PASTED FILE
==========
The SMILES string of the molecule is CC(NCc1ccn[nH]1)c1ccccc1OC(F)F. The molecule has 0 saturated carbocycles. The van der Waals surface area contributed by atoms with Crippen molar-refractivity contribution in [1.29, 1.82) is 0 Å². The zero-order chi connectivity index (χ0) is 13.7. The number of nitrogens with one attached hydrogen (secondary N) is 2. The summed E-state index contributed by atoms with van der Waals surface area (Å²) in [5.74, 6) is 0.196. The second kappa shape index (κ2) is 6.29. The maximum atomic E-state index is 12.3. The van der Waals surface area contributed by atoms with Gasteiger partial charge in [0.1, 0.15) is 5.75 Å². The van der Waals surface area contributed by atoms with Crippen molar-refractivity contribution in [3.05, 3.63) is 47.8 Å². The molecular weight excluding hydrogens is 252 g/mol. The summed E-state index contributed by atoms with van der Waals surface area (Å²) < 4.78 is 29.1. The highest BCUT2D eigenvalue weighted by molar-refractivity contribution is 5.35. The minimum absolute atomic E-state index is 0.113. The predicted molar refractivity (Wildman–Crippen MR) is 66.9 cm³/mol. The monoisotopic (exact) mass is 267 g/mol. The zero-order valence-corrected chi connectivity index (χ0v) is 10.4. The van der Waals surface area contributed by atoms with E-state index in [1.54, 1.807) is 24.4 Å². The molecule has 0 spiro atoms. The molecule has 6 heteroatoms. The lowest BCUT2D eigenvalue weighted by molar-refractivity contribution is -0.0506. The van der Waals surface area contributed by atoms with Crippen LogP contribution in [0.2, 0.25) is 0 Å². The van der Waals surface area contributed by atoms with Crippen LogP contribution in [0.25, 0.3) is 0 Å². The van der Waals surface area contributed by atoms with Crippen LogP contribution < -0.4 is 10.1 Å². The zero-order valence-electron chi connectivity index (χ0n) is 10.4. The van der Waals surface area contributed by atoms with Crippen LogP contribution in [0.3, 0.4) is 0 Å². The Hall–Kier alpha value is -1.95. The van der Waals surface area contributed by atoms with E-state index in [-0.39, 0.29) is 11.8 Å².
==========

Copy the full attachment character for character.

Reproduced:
The SMILES string of the molecule is CC(NCc1ccn[nH]1)c1ccccc1OC(F)F. The molecule has 0 saturated carbocycles. The van der Waals surface area contributed by atoms with Crippen molar-refractivity contribution in [1.29, 1.82) is 0 Å². The zero-order chi connectivity index (χ0) is 13.7. The number of nitrogens with one attached hydrogen (secondary N) is 2. The summed E-state index contributed by atoms with van der Waals surface area (Å²) in [5.74, 6) is 0.196. The second kappa shape index (κ2) is 6.29. The maximum atomic E-state index is 12.3. The van der Waals surface area contributed by atoms with Gasteiger partial charge in [0.1, 0.15) is 5.75 Å². The van der Waals surface area contributed by atoms with Crippen molar-refractivity contribution in [3.05, 3.63) is 47.8 Å². The molecular weight excluding hydrogens is 252 g/mol. The summed E-state index contributed by atoms with van der Waals surface area (Å²) < 4.78 is 29.1. The highest BCUT2D eigenvalue weighted by molar-refractivity contribution is 5.35. The minimum absolute atomic E-state index is 0.113. The predicted molar refractivity (Wildman–Crippen MR) is 66.9 cm³/mol. The monoisotopic (exact) mass is 267 g/mol. The zero-order valence-corrected chi connectivity index (χ0v) is 10.4. The van der Waals surface area contributed by atoms with E-state index in [1.54, 1.807) is 24.4 Å². The molecule has 0 spiro atoms. The molecule has 6 heteroatoms. The lowest BCUT2D eigenvalue weighted by molar-refractivity contribution is -0.0506. The van der Waals surface area contributed by atoms with Crippen LogP contribution in [0.2, 0.25) is 0 Å². The van der Waals surface area contributed by atoms with Crippen LogP contribution in [0.25, 0.3) is 0 Å². The van der Waals surface area contributed by atoms with Crippen LogP contribution < -0.4 is 10.1 Å². The zero-order valence-electron chi connectivity index (χ0n) is 10.4. The van der Waals surface area contributed by atoms with Crippen LogP contribution in [0.3, 0.4) is 0 Å². The Hall–Kier alpha value is -1.95. The van der Waals surface area contributed by atoms with E-state index in [-0.39, 0.29) is 11.8 Å².